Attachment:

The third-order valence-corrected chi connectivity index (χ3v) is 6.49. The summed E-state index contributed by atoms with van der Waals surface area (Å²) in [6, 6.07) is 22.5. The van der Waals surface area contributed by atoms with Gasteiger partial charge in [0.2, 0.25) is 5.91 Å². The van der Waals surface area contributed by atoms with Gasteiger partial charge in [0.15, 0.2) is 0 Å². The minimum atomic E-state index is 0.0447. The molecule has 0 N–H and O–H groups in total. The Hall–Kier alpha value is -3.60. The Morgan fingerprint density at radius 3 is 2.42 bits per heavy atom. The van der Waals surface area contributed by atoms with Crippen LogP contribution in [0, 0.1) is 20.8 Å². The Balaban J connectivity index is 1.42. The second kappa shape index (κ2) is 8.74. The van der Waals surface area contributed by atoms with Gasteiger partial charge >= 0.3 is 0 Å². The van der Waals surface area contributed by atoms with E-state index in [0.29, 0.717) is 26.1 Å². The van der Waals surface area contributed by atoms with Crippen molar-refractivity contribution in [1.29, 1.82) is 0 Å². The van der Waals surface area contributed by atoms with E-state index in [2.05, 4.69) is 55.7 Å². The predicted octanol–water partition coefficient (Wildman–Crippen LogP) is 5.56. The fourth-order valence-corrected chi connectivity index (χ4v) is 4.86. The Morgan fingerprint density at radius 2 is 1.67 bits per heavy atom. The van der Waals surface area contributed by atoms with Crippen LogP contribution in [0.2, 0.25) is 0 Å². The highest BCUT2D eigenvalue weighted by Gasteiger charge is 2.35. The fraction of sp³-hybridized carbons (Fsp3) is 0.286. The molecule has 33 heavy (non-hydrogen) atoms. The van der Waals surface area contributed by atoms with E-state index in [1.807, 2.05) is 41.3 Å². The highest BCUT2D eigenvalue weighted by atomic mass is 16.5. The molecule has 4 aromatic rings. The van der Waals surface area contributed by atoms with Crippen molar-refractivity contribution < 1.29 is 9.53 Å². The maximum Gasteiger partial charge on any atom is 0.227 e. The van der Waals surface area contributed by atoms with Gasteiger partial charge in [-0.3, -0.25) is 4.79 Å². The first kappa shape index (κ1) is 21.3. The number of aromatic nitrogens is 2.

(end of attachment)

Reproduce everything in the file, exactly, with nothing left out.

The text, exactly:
The third-order valence-corrected chi connectivity index (χ3v) is 6.49. The summed E-state index contributed by atoms with van der Waals surface area (Å²) in [6, 6.07) is 22.5. The van der Waals surface area contributed by atoms with Gasteiger partial charge in [0.2, 0.25) is 5.91 Å². The van der Waals surface area contributed by atoms with Gasteiger partial charge in [0.15, 0.2) is 0 Å². The minimum atomic E-state index is 0.0447. The molecule has 0 N–H and O–H groups in total. The Hall–Kier alpha value is -3.60. The Morgan fingerprint density at radius 3 is 2.42 bits per heavy atom. The van der Waals surface area contributed by atoms with Crippen LogP contribution in [0, 0.1) is 20.8 Å². The Balaban J connectivity index is 1.42. The second kappa shape index (κ2) is 8.74. The van der Waals surface area contributed by atoms with Gasteiger partial charge >= 0.3 is 0 Å². The van der Waals surface area contributed by atoms with E-state index in [0.29, 0.717) is 26.1 Å². The van der Waals surface area contributed by atoms with Crippen molar-refractivity contribution in [1.29, 1.82) is 0 Å². The van der Waals surface area contributed by atoms with E-state index in [2.05, 4.69) is 55.7 Å². The predicted octanol–water partition coefficient (Wildman–Crippen LogP) is 5.56. The fourth-order valence-corrected chi connectivity index (χ4v) is 4.86. The Morgan fingerprint density at radius 2 is 1.67 bits per heavy atom. The van der Waals surface area contributed by atoms with Crippen LogP contribution in [0.2, 0.25) is 0 Å². The highest BCUT2D eigenvalue weighted by Gasteiger charge is 2.35. The fraction of sp³-hybridized carbons (Fsp3) is 0.286. The molecule has 33 heavy (non-hydrogen) atoms. The van der Waals surface area contributed by atoms with E-state index in [1.807, 2.05) is 41.3 Å². The highest BCUT2D eigenvalue weighted by atomic mass is 16.5. The molecule has 4 aromatic rings. The van der Waals surface area contributed by atoms with Crippen molar-refractivity contribution < 1.29 is 9.53 Å². The maximum Gasteiger partial charge on any atom is 0.227 e. The van der Waals surface area contributed by atoms with Gasteiger partial charge in [-0.3, -0.25) is 4.79 Å². The first kappa shape index (κ1) is 21.3. The number of aromatic nitrogens is 2.